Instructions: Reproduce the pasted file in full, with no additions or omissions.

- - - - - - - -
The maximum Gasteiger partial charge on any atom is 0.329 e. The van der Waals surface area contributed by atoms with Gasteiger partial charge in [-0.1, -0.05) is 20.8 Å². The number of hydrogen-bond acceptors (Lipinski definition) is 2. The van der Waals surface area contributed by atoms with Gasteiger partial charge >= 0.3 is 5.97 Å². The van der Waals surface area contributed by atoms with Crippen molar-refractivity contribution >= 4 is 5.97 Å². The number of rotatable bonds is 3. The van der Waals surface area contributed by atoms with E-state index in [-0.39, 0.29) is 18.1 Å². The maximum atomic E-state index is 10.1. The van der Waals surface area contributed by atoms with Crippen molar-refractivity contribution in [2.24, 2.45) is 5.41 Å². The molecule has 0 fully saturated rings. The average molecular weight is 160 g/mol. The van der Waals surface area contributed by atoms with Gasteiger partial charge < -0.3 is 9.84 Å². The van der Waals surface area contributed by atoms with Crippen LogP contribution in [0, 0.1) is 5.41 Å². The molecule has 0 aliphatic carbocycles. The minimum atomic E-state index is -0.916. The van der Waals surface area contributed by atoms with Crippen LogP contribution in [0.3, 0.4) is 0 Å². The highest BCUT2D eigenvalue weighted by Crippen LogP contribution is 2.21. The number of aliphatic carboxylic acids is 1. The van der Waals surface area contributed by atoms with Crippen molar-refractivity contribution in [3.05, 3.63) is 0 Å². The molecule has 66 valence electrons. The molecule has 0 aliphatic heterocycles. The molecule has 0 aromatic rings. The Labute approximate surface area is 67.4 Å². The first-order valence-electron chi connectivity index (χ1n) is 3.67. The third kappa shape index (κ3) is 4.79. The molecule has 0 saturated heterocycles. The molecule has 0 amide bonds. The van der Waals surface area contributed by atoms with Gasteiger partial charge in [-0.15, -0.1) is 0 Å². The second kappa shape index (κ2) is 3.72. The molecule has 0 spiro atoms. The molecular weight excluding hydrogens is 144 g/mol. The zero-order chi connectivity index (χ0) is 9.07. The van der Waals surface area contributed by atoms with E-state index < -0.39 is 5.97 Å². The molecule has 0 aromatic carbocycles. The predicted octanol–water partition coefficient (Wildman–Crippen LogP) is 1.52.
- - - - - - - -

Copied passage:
The maximum Gasteiger partial charge on any atom is 0.329 e. The van der Waals surface area contributed by atoms with Gasteiger partial charge in [-0.1, -0.05) is 20.8 Å². The number of hydrogen-bond acceptors (Lipinski definition) is 2. The van der Waals surface area contributed by atoms with Gasteiger partial charge >= 0.3 is 5.97 Å². The van der Waals surface area contributed by atoms with Crippen molar-refractivity contribution >= 4 is 5.97 Å². The number of rotatable bonds is 3. The van der Waals surface area contributed by atoms with E-state index in [-0.39, 0.29) is 18.1 Å². The maximum atomic E-state index is 10.1. The van der Waals surface area contributed by atoms with Crippen molar-refractivity contribution in [2.24, 2.45) is 5.41 Å². The molecule has 0 fully saturated rings. The average molecular weight is 160 g/mol. The van der Waals surface area contributed by atoms with Gasteiger partial charge < -0.3 is 9.84 Å². The van der Waals surface area contributed by atoms with Crippen LogP contribution in [0, 0.1) is 5.41 Å². The molecule has 0 aliphatic carbocycles. The minimum atomic E-state index is -0.916. The van der Waals surface area contributed by atoms with Crippen LogP contribution in [0.3, 0.4) is 0 Å². The highest BCUT2D eigenvalue weighted by Crippen LogP contribution is 2.21. The number of aliphatic carboxylic acids is 1. The van der Waals surface area contributed by atoms with Crippen molar-refractivity contribution in [3.05, 3.63) is 0 Å². The molecule has 66 valence electrons. The molecule has 0 aliphatic heterocycles. The molecule has 0 aromatic rings. The Labute approximate surface area is 67.4 Å². The first-order valence-electron chi connectivity index (χ1n) is 3.67. The third kappa shape index (κ3) is 4.79. The molecule has 0 saturated heterocycles. The molecule has 0 amide bonds. The van der Waals surface area contributed by atoms with Gasteiger partial charge in [-0.15, -0.1) is 0 Å². The second kappa shape index (κ2) is 3.72. The molecule has 0 spiro atoms. The molecular weight excluding hydrogens is 144 g/mol. The zero-order chi connectivity index (χ0) is 9.07. The van der Waals surface area contributed by atoms with E-state index < -0.39 is 5.97 Å². The molecule has 0 aromatic carbocycles. The predicted octanol–water partition coefficient (Wildman–Crippen LogP) is 1.52.